Hydropower is a fueled by water, so it's a clean fuel source. Hydropower doesn't pollute the air like power plants that burn fossil fuels, such as coal or natural gas.


Hydropower is a domestic source of energy.


Hydropower relies on the water cycle, which is driven by the sun, thus it's a renewable power source.


Hydropower is generally available as needed; engineers can control the flow of water through the turbines to produce electricity on demand.


Hydropower plants provide benefits in addition to clean electricity. Impoundment hydropower creates reservoirs that offer a variety of recreational opportunities, notably fishing, swimming, and boating. Most hydropower installations are required to provide some public access to the reservoir to allow the public to take advantage of these opportunities. Other benefits may include water supply and flood control.




fish ladder
This fish ladder on the Ice Harbor Dam on the lower Snake River provides safe passage for migrating fish.


Fish populations can be impacted if fish cannot migrate upstream past impoundment dams to spawning grounds or if they cannot migrate downstream to the ocean. Upstream fish passage can be aided using fish ladders or elevators, or by trapping and hauling the fish upstream by truck. Downstream fish passage is aided by diverting fish from turbine intakes using screens or racks or even underwater lights and sounds, and by maintaining a minimum spill flow past the turbine.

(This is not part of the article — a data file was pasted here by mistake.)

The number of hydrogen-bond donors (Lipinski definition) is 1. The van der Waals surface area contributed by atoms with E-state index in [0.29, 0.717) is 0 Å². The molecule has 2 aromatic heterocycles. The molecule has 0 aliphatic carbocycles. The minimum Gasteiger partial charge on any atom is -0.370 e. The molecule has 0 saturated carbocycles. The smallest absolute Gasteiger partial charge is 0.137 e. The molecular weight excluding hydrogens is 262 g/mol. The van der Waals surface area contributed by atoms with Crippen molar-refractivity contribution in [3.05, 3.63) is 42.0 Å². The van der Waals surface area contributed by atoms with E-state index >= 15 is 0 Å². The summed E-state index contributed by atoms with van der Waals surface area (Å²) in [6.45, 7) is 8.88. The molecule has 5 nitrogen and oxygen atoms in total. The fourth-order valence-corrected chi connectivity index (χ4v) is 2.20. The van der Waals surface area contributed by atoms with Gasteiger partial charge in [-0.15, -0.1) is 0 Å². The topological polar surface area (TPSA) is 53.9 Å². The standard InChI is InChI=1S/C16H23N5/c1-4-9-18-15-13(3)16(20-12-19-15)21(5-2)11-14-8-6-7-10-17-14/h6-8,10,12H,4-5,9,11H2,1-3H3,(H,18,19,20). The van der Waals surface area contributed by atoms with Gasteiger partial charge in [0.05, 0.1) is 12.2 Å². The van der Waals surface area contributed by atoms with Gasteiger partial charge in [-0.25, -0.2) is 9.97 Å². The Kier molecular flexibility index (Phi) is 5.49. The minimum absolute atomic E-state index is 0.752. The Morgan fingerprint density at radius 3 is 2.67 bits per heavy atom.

Hydropower can impact water quality and flow. Hydropower plants can cause low dissolved oxygen levels in the water, a problem that is harmful to riparian (riverbank) habitats and is addressed using various aeration techniques, which oxygenate the water. Maintaining minimum flows of water downstream of a hydropower installation is also critical for the survival of riparian habitats.